The UK’s first real-time fire risk map has been launched by the Moors for the Future Partnership as part of a campaign to prevent wildfires destroying rare Peak District habitats.

Children playing a fire ranger game to learn how to be fire aware

Moorland fires cause deep, costly and long-lasting damage to the landscape, wildlife habitats, recreational areas and even drinking water – and visitors can play a key role in preventing them.

That is the message of a new “Be Fire Aware” campaign launched by the Moors for the Future Partnership, which includes the UK’s first real-time fire-risk map.

Developed by the MoorLIFE Project, the map shows the risk of wildfires on moorlands from Edale in the south to Marsden in the north and is updated every day. It takes temperature and rainfall from an on-site weather station and uses mathematical models to predict the risk of fire. The mathematical model and wildfire risk maps were developed by the University of Manchester, who advised on how to combine these two elements into an interactive map to inform visitors to the national park about the risk of wildfires.

Visitors to the Moorland Centre in Edale and the Upper Derwent visitor centre at Fairholmes can explore the wildfire risk map – which has weather information going back to 2003 when a wildfire on Bleaklow burned for a week.

But it doesn’t end there – an interactive map containing videos, photos and stories about wildfires and their prevention as well as two moorland-themed games aim to help everyone learn more about wildfires and how to prevent them. Children from Edale Primary School have road-tested the games but they can be enjoyed by children of all ages, as Derbyshire firefighters found at the launch!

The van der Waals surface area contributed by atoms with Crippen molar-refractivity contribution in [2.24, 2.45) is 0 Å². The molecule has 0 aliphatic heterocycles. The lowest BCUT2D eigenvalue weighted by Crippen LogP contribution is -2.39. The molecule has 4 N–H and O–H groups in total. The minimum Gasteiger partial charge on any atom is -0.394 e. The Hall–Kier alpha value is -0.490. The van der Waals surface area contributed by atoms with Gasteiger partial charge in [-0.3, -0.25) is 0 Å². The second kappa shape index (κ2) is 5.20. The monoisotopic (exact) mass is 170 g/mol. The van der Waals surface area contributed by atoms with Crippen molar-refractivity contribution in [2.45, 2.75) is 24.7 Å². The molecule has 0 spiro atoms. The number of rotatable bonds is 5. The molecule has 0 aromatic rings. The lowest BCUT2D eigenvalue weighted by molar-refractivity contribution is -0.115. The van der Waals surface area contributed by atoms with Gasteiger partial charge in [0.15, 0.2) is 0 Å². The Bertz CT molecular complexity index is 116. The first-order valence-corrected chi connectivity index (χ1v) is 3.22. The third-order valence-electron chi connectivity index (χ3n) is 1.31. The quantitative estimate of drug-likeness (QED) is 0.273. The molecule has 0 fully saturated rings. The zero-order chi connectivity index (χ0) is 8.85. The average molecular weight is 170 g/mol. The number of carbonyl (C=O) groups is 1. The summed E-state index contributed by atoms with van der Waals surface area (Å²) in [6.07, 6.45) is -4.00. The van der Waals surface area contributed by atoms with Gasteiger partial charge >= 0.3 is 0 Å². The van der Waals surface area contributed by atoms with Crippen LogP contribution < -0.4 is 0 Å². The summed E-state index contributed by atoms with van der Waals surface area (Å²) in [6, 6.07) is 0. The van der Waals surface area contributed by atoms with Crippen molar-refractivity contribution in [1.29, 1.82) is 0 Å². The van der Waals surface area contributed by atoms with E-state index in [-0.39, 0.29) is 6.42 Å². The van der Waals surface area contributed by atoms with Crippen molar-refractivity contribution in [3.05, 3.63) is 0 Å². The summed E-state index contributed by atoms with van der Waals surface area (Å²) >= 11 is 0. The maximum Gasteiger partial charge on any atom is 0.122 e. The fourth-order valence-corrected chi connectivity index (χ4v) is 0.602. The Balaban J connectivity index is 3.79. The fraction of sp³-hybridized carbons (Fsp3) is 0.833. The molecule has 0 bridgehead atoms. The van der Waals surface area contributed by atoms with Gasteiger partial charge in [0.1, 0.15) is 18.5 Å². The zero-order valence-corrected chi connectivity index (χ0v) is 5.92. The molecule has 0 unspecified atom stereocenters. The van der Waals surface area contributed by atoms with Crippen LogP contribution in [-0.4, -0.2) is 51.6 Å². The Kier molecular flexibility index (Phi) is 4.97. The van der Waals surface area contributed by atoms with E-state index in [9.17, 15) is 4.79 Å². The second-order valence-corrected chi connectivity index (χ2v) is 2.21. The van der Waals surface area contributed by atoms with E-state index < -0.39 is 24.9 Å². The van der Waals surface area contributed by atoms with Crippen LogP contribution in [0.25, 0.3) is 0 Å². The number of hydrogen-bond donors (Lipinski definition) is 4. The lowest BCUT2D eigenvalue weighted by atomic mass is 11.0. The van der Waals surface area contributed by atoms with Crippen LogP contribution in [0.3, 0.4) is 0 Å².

Group of people learning about the be fire aware campaign

Jim Dixon, Peak District National Park Authority Chief Executive said: “We want to drive home the message that these internationally-protected moors and blanket bogs are valuable, vulnerable habitats that need protecting from fires and other environmental damage. Most wildfires are caused by human activity” he explained. “While hot dry spells increase the probability of fires, the main risk comes from people, either accidental or sometimes deliberate. We’ve found that more fires occur near footpaths and towns”.

Alan Clark, spokesperson for the Chief Fire Officers Association on Wildfires put it succinctly; “the three main causes of wildfires are men, women and children”.

Chris Dean, Moors for the Future’s Partnership Manager said: “The last big wildfire in the South Pennines took 32 days to put out and cost the fire service around £1m, all because someone used a £4.50 barbecue”.

The main risk of wildfires comes from people so no naked flames  - including cigarettes, matches, barbecues, campfires should be used anywhere near moorland.

The real-time fire-risk map can be accessed at the Moorland Centre, Edale and the Upper Derwent Visitor Centre at Fairholmes.

The Be Fire Aware games, interactive map and videos are available online